The high-street bookseller Waterstones announced on 13 July that it would “encourage our customers to wear face masks and observe social distancing” after 19 July, when the legal requirement to wear face coverings will be lifted in England. It is the first high-street retailer to make such an announcement.
The policy was picked up by the Twitter contrarians who feed, like the pulsing saprophytes they are, on the confected outrage of people who keep their reading to 140 characters or fewer. A few people on Twitter say they plan to “boycott” Waterstones, in much the same way that I intend to continue my lifelong boycott of bungee jumping.
However, Waterstones is within the law – as a private company it can ask you to wear a face mask on its premises without infringing your rights, unless it does so in a way that’s discriminatory – and the policy is explicitly one of “encouragement”, not enforcement.
It’s also a sensible business decision for Waterstones because its customer demographic closely matches the demographic most likely to comply with mask-wearing guidelines. In the UK women buy 57.5 per cent of all print books, according to Nielsen Book Research, and an estimated 80 per cent of fiction in the UK, US and Canada. The people most likely to be “heavy book-buyers” in the UK, buying 16 or more books per year, are women aged 55 to 84.
Women are also more likely to voluntarily wear a mask in a shop. A YouGov poll in May found that 70 per cent of women in the UK plan to keep wearing a mask on public transport or in shops this summer. The people most likely to refuse to wear a mask are men – especially, according to one US study, men who think they’re well hard. (Do they not realise you can buy a mask designed by Dwayne “The Rock” Johnson to give Covid the People’s Elbow?)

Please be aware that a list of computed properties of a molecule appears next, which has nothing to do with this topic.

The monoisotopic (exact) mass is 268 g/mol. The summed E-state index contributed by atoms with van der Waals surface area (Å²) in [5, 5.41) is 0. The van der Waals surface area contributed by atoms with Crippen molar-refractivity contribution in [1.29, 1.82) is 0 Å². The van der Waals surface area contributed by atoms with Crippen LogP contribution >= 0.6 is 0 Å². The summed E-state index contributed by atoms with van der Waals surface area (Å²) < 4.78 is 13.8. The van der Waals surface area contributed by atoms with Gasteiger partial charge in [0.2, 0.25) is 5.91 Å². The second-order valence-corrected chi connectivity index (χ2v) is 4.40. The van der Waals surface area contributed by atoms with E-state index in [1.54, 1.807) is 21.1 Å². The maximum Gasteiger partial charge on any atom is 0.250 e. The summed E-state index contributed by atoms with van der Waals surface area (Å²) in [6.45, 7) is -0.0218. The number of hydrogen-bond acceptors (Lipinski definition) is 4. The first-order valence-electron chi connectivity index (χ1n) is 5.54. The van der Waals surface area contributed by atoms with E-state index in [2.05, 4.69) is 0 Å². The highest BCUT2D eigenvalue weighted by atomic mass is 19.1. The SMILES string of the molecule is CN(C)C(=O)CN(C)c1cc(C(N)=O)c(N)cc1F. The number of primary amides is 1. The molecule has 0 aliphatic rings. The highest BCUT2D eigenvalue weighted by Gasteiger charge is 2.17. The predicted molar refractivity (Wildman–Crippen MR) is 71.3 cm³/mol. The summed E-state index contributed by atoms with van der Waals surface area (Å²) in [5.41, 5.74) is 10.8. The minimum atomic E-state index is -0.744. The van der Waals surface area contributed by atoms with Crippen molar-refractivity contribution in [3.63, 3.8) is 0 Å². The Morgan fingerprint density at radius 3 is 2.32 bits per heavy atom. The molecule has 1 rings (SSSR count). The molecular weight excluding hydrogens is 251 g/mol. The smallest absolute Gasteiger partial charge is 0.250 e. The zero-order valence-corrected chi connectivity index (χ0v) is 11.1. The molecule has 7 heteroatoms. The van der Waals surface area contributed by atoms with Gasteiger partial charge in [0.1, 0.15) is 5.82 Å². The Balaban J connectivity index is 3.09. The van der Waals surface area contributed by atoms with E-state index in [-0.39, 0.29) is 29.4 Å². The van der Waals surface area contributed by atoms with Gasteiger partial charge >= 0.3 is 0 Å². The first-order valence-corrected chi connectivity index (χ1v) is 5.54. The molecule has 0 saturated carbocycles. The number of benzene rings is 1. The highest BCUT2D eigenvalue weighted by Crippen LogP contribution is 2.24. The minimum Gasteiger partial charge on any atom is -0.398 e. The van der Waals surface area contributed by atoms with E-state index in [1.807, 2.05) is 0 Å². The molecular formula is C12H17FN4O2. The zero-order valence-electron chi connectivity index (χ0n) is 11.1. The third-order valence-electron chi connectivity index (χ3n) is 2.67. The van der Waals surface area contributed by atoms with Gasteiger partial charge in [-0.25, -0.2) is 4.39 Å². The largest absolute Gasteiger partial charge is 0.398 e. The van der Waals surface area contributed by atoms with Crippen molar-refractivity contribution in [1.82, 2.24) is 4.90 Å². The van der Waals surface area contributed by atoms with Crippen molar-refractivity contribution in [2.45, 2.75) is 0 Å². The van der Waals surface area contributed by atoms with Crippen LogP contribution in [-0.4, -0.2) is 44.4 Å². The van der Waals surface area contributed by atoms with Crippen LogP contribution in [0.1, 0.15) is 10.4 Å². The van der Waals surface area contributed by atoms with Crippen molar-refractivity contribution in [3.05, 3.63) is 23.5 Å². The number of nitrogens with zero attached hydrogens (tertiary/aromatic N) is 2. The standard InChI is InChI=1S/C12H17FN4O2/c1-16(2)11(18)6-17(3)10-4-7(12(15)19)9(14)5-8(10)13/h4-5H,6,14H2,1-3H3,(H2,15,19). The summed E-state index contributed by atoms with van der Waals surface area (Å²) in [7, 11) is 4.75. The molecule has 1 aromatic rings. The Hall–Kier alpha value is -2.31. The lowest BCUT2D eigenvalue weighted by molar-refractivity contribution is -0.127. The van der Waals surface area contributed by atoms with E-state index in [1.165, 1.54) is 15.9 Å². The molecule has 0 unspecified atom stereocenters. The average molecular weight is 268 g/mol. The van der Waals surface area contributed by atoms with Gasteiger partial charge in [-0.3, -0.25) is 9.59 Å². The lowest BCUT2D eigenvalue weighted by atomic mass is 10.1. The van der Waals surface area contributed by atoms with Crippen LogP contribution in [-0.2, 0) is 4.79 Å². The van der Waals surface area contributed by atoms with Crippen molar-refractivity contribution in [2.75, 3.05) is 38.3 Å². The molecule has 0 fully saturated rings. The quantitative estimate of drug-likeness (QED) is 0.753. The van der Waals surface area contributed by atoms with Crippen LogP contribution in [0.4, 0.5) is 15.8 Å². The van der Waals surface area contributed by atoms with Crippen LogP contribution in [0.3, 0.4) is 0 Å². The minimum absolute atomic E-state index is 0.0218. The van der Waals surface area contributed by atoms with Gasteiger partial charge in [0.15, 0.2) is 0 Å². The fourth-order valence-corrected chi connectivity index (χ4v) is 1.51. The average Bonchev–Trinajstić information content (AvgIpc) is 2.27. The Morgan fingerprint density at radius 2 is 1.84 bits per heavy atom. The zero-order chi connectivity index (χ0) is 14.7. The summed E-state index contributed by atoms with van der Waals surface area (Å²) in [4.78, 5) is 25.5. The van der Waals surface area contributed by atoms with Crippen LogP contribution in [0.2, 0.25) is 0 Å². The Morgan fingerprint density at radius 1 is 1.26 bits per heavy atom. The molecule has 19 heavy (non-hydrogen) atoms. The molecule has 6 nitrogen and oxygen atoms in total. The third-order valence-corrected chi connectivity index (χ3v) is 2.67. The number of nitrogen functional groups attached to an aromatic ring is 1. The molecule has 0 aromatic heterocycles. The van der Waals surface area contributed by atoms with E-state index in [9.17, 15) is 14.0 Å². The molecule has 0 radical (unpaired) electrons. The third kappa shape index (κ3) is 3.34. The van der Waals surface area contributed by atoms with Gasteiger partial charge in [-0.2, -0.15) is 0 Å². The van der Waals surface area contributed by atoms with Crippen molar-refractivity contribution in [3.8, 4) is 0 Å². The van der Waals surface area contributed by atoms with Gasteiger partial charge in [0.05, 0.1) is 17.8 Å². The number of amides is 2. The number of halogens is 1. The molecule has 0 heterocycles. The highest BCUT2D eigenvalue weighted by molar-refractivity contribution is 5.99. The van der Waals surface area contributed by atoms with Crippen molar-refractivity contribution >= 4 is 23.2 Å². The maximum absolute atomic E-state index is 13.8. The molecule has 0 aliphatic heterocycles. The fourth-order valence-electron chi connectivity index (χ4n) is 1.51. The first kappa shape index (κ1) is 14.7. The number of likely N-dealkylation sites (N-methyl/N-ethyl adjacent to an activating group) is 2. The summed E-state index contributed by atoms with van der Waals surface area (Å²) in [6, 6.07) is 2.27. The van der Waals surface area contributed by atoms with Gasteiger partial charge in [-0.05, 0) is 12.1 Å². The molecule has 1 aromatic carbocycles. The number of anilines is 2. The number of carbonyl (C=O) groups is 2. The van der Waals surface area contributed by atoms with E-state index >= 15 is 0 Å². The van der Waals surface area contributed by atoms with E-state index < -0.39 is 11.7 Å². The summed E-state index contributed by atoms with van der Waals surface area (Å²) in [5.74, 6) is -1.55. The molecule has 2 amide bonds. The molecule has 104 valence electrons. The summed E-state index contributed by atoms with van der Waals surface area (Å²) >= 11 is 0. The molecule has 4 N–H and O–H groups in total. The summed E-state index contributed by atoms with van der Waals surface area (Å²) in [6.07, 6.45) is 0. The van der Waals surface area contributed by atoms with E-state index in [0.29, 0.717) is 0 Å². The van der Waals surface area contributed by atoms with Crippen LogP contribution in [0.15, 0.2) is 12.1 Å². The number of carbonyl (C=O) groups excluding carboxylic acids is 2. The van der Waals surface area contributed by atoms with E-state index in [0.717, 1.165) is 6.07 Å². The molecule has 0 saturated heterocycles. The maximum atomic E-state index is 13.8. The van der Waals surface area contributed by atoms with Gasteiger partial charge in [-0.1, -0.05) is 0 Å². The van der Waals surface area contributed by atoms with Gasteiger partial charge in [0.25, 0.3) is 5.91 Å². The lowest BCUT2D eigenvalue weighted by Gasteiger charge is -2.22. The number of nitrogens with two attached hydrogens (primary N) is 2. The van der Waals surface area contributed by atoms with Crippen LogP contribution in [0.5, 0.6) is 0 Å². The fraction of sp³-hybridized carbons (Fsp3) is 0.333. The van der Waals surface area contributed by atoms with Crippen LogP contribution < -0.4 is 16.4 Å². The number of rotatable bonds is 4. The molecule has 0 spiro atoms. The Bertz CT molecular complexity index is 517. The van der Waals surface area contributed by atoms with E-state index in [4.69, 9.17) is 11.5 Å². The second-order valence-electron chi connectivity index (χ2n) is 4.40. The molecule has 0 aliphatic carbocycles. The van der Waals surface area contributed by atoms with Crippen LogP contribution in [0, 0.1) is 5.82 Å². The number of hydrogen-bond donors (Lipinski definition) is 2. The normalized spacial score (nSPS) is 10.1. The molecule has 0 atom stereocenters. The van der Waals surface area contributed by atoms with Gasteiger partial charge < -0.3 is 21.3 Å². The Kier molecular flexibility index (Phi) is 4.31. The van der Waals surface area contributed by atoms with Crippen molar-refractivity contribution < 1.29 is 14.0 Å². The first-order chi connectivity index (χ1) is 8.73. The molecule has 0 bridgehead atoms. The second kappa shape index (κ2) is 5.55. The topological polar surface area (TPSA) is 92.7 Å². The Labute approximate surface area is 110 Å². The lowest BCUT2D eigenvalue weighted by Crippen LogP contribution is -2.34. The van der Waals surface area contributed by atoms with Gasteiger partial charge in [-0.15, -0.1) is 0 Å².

From the 2020 Nielsen Book Research data, 64.1 per cent of people who buy books in the UK are educated to at least A-level, and 44.6 per cent have a degree. Again, this mirrors polling in the US that shows college graduates are more likely to wear a mask in public than non-college graduates.
Waterstones’ customers are also more likely to be from urban or suburban areas, because that’s where its shops are, and this, too, correlates with a higher likelihood of mask-wearing – Londoners are the most likely to say they will continue to observe infection control this summer.
It will do no damage to Waterstones’ public image to be associated with a policy that its customers would almost all have agreed with anyway, and the company – which has faced questions about paying its staff the living wage – is one of many high-street chains that needs good PR to capitalise on the reopening, especially just before the school holidays begin and people begin shopping for summer reads.
But as the government makes controlling the still-raging global pandemic the responsibility of businesses and individuals, many other retailers and venues will have to answer this question against their own markets. Some may be forced to choose between the preferences of their customers and the safety of their staff.